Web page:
More than 120 technology companies has join oppose of President Donald Trump’s immigration ban. One of them is Tesla who join the action today. Companies have filed a legal brief against Trump’s executive order that denies immigrants from seven Muslim-majority countries entry to the U.S. Tesla. The claim was submitted to the U.S. Court of Appeals in San Francisco with the purpose to prove that ban on immigration is unlawful and will have a negative effect on U.S. businesses.
“The order inflicts significant harm on American business, innovation, and growth,” the brief states, adding that it “makes it more difficult and expensive for U.S. companies to recruit, hire, and retain some of the world’s best employees.”
“As soon we saw the brief, we insisted on being added,” a Tesla spokeswoman said Tuesday. Tesla CEO Elon Musk has commented the ban on Twitter: “The blanket entry ban on citizens from certain primarily Muslim countries is not the best way to address the country’s challenges.” Musk is also a member of Trump’s advisory council on economic growth and job production, which includes General Motors CEO Mary Barra. The group met on Friday, and Musk tweeted that the immigration ban was the primary topic of discussion.
Import-tax proposal will cause car price increase. Only Tesla could keep prices of Model S steady
Immigration ban is not the only Trumps decision that makes companies unsatisfied. Import-tax will cause problems in sale also, experts says. Researchers of Baum & Associates calculated that most automakers will increase car prices by thousands of dollars to cover higher costs run up by a proposed border-adjusted tax.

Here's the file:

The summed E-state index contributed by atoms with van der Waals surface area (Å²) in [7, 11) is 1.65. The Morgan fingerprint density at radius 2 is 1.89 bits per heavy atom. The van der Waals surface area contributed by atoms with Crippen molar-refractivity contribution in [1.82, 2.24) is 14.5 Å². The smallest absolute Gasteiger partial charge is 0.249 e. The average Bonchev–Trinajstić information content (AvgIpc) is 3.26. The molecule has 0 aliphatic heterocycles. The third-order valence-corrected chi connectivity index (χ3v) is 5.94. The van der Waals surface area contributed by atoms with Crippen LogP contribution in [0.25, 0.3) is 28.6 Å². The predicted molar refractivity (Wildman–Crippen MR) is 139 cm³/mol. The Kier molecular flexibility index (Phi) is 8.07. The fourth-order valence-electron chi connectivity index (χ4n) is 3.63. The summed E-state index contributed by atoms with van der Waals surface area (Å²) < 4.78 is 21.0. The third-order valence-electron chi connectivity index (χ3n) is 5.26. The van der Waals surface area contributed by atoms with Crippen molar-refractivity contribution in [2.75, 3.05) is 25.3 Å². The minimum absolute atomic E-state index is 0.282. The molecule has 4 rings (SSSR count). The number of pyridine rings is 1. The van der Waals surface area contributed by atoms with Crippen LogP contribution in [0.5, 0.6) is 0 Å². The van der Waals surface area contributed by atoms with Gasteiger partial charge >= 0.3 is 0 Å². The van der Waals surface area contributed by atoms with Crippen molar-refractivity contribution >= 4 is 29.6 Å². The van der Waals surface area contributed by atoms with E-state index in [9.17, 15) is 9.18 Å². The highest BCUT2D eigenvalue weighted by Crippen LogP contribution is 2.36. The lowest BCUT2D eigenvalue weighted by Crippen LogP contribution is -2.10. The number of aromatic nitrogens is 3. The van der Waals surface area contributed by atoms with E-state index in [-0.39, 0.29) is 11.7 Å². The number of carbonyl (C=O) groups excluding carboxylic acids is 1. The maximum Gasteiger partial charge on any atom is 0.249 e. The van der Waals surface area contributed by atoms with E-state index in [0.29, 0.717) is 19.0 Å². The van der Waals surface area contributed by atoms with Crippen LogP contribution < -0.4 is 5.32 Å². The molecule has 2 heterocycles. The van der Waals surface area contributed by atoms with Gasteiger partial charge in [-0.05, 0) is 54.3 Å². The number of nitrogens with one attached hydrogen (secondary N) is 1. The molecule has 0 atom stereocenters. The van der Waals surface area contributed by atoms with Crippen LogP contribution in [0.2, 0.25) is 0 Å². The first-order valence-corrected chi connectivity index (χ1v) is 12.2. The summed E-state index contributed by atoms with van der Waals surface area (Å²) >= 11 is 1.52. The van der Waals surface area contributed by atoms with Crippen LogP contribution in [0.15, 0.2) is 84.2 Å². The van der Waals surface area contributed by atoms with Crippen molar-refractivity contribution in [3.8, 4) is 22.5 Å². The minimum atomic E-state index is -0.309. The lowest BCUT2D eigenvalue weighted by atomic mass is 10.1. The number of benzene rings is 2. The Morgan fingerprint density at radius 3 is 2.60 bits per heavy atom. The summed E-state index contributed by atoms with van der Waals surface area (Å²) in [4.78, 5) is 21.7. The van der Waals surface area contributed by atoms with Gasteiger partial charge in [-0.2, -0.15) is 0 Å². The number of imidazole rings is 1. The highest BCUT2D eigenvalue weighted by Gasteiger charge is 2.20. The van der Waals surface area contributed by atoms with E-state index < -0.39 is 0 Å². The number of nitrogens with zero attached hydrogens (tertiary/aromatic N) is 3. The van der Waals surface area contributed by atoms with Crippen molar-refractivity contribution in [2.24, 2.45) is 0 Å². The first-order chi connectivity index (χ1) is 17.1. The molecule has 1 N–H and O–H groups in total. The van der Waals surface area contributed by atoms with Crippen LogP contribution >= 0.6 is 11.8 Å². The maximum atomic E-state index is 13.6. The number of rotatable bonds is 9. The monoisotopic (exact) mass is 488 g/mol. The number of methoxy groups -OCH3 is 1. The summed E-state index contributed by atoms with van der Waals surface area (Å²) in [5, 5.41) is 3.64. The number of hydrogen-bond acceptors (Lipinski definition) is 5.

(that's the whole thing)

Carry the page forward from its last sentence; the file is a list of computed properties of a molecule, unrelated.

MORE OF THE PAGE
Alan Baum, the founder of Baum & Associates said that “The plan results in a net cost for automakers. Each company will then make its own decisions on pricing in order to best compete and maximize its profits.” The Baum & Associates report accounts for imports of both finished vehicles and parts for domestic cars that are made overseas. The one automaker that may be able to keep prices steady would be Model S sedan maker Tesla.
The proposed border tax may induce automakers to boost U.S. parts procurement and production from existing vehicle assembly plants, according to the report. Overseas automakers including Subaru, Mitsubishi Motors Corp., Mazda Motor Corp., Hyundai Motor Co. and Kia Motors Corp. may also consider expanding existing U.S. operations or building new capacity.